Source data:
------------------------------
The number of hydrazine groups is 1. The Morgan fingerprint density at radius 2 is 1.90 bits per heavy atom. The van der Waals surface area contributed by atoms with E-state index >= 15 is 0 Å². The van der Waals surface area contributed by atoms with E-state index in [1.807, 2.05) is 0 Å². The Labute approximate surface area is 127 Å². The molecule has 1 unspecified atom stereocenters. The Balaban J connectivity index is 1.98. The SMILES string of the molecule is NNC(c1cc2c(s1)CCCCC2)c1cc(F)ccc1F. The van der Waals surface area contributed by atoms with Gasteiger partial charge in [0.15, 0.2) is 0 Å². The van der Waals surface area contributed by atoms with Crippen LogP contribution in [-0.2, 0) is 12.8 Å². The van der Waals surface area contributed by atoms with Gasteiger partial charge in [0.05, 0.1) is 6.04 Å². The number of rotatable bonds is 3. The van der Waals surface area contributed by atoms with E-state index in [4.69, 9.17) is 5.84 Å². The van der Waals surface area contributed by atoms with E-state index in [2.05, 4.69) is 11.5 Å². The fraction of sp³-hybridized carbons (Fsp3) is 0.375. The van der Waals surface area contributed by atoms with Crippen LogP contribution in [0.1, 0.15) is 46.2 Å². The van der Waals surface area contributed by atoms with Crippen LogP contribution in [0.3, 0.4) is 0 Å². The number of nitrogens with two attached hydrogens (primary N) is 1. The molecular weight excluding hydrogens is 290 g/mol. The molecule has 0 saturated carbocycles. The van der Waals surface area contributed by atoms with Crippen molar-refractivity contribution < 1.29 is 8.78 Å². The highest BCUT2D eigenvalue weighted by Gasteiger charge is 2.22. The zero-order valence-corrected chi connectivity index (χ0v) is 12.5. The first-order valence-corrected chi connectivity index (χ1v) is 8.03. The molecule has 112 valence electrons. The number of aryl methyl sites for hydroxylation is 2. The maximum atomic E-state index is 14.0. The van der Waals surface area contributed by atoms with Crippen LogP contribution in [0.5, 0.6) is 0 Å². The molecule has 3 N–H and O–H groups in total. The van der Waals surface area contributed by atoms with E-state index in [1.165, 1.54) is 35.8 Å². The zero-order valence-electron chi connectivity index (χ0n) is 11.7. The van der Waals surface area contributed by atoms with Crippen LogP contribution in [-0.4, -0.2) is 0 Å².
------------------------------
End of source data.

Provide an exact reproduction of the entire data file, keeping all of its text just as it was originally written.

The number of hydrazine groups is 1. The Morgan fingerprint density at radius 2 is 1.90 bits per heavy atom. The van der Waals surface area contributed by atoms with E-state index >= 15 is 0 Å². The van der Waals surface area contributed by atoms with E-state index in [1.807, 2.05) is 0 Å². The Labute approximate surface area is 127 Å². The molecule has 1 unspecified atom stereocenters. The Balaban J connectivity index is 1.98. The SMILES string of the molecule is NNC(c1cc2c(s1)CCCCC2)c1cc(F)ccc1F. The van der Waals surface area contributed by atoms with Gasteiger partial charge in [0.15, 0.2) is 0 Å². The van der Waals surface area contributed by atoms with Crippen LogP contribution in [-0.2, 0) is 12.8 Å². The van der Waals surface area contributed by atoms with Gasteiger partial charge in [0.05, 0.1) is 6.04 Å². The number of rotatable bonds is 3. The van der Waals surface area contributed by atoms with E-state index in [4.69, 9.17) is 5.84 Å². The van der Waals surface area contributed by atoms with E-state index in [2.05, 4.69) is 11.5 Å². The fraction of sp³-hybridized carbons (Fsp3) is 0.375. The van der Waals surface area contributed by atoms with Crippen LogP contribution in [0.1, 0.15) is 46.2 Å². The van der Waals surface area contributed by atoms with Crippen LogP contribution in [0.3, 0.4) is 0 Å². The number of nitrogens with two attached hydrogens (primary N) is 1. The molecular weight excluding hydrogens is 290 g/mol. The molecule has 0 saturated carbocycles. The van der Waals surface area contributed by atoms with Crippen molar-refractivity contribution < 1.29 is 8.78 Å². The highest BCUT2D eigenvalue weighted by Gasteiger charge is 2.22. The zero-order valence-corrected chi connectivity index (χ0v) is 12.5. The first-order valence-corrected chi connectivity index (χ1v) is 8.03. The molecule has 112 valence electrons. The number of aryl methyl sites for hydroxylation is 2. The maximum atomic E-state index is 14.0. The van der Waals surface area contributed by atoms with Crippen LogP contribution in [0.5, 0.6) is 0 Å². The molecule has 3 N–H and O–H groups in total. The van der Waals surface area contributed by atoms with E-state index in [1.165, 1.54) is 35.8 Å². The zero-order valence-electron chi connectivity index (χ0n) is 11.7. The van der Waals surface area contributed by atoms with Crippen LogP contribution in [-0.4, -0.2) is 0 Å².